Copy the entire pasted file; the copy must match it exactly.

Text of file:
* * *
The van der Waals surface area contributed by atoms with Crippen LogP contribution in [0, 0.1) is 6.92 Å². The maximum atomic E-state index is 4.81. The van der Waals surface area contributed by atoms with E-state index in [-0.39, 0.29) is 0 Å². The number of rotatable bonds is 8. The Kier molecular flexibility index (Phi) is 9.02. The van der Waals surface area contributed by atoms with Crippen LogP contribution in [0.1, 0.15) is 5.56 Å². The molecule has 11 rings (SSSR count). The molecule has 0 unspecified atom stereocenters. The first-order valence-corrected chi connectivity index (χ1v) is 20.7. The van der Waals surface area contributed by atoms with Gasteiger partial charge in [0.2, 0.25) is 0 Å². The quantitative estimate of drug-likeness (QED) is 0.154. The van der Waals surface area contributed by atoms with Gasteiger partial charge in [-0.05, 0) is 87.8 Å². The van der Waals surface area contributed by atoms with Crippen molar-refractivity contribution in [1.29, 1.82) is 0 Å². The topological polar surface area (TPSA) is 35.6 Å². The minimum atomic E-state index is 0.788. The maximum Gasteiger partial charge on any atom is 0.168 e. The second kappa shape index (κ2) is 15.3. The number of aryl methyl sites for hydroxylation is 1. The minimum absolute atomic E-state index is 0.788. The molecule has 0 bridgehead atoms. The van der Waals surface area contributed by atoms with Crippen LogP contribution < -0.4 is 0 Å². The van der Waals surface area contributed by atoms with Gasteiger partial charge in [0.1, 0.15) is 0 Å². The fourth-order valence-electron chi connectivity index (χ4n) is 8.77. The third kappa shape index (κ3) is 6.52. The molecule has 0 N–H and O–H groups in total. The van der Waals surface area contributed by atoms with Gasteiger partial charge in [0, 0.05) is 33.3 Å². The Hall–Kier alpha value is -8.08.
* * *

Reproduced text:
The van der Waals surface area contributed by atoms with Crippen LogP contribution in [0, 0.1) is 6.92 Å². The maximum atomic E-state index is 4.81. The van der Waals surface area contributed by atoms with E-state index in [-0.39, 0.29) is 0 Å². The number of rotatable bonds is 8. The Kier molecular flexibility index (Phi) is 9.02. The van der Waals surface area contributed by atoms with Crippen LogP contribution in [0.1, 0.15) is 5.56 Å². The molecule has 11 rings (SSSR count). The molecule has 0 unspecified atom stereocenters. The first-order valence-corrected chi connectivity index (χ1v) is 20.7. The van der Waals surface area contributed by atoms with Gasteiger partial charge in [0.2, 0.25) is 0 Å². The quantitative estimate of drug-likeness (QED) is 0.154. The van der Waals surface area contributed by atoms with Gasteiger partial charge in [-0.05, 0) is 87.8 Å². The van der Waals surface area contributed by atoms with Crippen molar-refractivity contribution in [1.29, 1.82) is 0 Å². The topological polar surface area (TPSA) is 35.6 Å². The minimum atomic E-state index is 0.788. The maximum Gasteiger partial charge on any atom is 0.168 e. The second kappa shape index (κ2) is 15.3. The number of aryl methyl sites for hydroxylation is 1. The minimum absolute atomic E-state index is 0.788. The molecule has 0 bridgehead atoms. The van der Waals surface area contributed by atoms with Crippen LogP contribution < -0.4 is 0 Å². The van der Waals surface area contributed by atoms with Gasteiger partial charge in [0.1, 0.15) is 0 Å². The fourth-order valence-electron chi connectivity index (χ4n) is 8.77. The third kappa shape index (κ3) is 6.52. The molecule has 0 N–H and O–H groups in total. The van der Waals surface area contributed by atoms with Gasteiger partial charge in [0, 0.05) is 33.3 Å². The Hall–Kier alpha value is -8.08.